At the end of the night Meghan’s cheering section waits for her near the entrance to the gym. Someone asks her father, “How’s she getting home?” Her father says, “There’s a big limo coming for her!” They share the laugh of winners.

It’s the last day of preliminary bouts, and there’s more than a foot of snow on the ground outside Saint Andrew’s gym. Sarah and another Tough Enough member, Mia Lonnfross, are both on tonight’s card. Mia’s been forced to take it easy since pulling a muscle a couple of weeks ago. “I started out in this late,” she says. “There was so much to learn. I wanted to catch up as fast as I could. I was sort of panicky, so I did too much.” She says her side still hurts and she had to go to the hospital for the pain Saturday night. But she’ll fight despite the pain.

Sarah’s family (minus her father, of course) is here to cheer her on once again. Her 19-year-old brother, Michael, has a theory about why she’s a winner in boxing. “Me and my friends used to beat her up all the time,” he says. “I guess it paid off.”

The night starts with a controversy. Sarah’s weight has been challenged by Donyel Taylor and James Dixon, the trainers of her opponent, Keshia Watson. Taylor and Dixon, boxing coaches from Fuller Park, agreed to let Keshia fight Sarah even though the Tough Enough boxer is in a weight class just above her. After watching Sarah fight against Carrie last week, the trainers suspect Sarah may weigh even more than the five pounds reportedly separating her from Keshia. They wonder if Marshall and the officials are pulling a fast one. “I’m willing to give her [Sarah] the five pounds,” says Taylor. “But it looks more than that, and that’s not fair.”

Marshall isn’t happy about his honesty being impugned. He says he brought Sarah in at 3 PM to have her weighed. “I did it to please them guys from Fuller Park,” Marshall says. “Everybody’s cryin’ like little babies. Now they wanna weigh ‘er again? That’s bullshit. They don’t want to fight? Don’t fight.” Neither Taylor nor Dixon personally witnessed that weigh-in, so their doubts remain. But Jack Cowan overrules their challenge. “The boxers aren’t obligated to weigh in every day,” Cowan says. “Just on opening day and at Rosemont. So everything’s OK. Sarah and Keshia are going on.”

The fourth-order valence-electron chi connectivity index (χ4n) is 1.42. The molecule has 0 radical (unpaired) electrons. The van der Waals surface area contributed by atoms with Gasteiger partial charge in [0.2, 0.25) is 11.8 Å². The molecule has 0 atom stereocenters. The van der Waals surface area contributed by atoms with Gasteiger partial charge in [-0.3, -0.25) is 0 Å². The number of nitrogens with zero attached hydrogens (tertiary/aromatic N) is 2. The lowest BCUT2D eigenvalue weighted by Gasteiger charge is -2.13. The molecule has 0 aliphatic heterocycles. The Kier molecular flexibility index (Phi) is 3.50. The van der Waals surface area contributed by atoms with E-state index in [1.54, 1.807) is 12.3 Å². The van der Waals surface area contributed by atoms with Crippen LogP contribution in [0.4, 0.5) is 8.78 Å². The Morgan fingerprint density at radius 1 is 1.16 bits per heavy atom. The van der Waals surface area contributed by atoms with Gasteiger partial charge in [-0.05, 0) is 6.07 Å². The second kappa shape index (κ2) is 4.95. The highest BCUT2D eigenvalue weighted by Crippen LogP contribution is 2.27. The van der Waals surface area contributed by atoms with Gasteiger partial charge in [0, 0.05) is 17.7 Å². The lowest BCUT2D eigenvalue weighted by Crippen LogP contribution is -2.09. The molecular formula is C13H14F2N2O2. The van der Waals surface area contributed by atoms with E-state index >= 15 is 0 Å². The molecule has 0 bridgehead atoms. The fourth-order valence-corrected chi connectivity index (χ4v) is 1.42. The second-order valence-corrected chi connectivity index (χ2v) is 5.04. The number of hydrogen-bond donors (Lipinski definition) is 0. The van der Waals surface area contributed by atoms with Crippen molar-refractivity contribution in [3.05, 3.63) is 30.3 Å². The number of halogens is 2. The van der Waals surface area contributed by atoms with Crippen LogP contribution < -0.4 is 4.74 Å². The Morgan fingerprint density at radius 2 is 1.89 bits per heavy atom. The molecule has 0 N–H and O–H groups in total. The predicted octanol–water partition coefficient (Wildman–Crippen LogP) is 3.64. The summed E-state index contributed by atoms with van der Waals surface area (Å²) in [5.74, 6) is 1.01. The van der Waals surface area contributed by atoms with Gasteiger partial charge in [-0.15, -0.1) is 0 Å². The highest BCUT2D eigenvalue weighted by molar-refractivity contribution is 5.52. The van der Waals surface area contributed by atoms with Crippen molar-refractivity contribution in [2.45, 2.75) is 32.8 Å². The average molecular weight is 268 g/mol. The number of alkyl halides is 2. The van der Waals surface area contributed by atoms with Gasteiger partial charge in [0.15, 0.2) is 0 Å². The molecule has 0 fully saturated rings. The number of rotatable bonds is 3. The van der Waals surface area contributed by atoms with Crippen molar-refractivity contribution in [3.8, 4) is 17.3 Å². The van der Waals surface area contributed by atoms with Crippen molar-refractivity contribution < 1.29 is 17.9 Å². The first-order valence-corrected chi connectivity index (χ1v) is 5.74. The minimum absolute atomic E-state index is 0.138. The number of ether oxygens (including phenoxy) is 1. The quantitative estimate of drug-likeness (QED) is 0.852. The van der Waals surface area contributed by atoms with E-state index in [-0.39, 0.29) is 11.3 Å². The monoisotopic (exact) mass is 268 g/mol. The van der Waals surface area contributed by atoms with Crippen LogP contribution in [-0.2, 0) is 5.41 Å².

Dixon’s hot. He says the Chicago Golden Gloves officials bow down before Marshall and Chris, and anybody else can go to hell. He also raises the issue of racism, not an unreasonable concern considering the ardor with which the predominantly white crowds cheer on white boxers against blacks. Dixon says, “I hate to be looked at like I’m a nigger piece of trash.” Taylor’s a bit cooler, accepting the weight disparity. “We’re gonna eat it,” he says. “We’re gonna be all right.”

Sandra Gutierrez returns to Saint Andrew’s gym for the first time since her beating at the hands of Nancy Loew. She’ll watch the fights tonight, but she won’t come again. Her absence will be notable when the Tough Enough team reassembles for regular workouts after the preliminaries are over. “Oh God, that was probably the worst feeling in my life,” she says of last week’s bout. “I’m normally a very shy person. Stage fright. I don’t like being in front of a crowd, period. I had to go up there and get my butt kicked in front of a crowd of people.”

Sandra had seen Nancy’s steel-cord arms the day Nancy came to the Tough Enough workout to meet the press. Sandra knew she’d be in for a rough night if she was slated against her. “I didn’t invite anyone because I already knew that it was going to be a tough fight,” she says. “I knew it was going to be bad. I wasn’t looking forward to have people see me get beat up. That’s something that I wouldn’t have wanted to see.”

Nancy walks past us on her way to the ring. Sandra nods at her and is greeted by Nancy’s determined stare. There doesn’t appear to be an ounce of fat on Nancy’s body. Sandra says, “I felt like I wasn’t really given a fair chance.”

Nancy mauls Mia Lonnfross in the fight before Sarah and Keshia’s. Mia probably wishes she’d stayed in the hospital Saturday night. It’s not a pretty sight.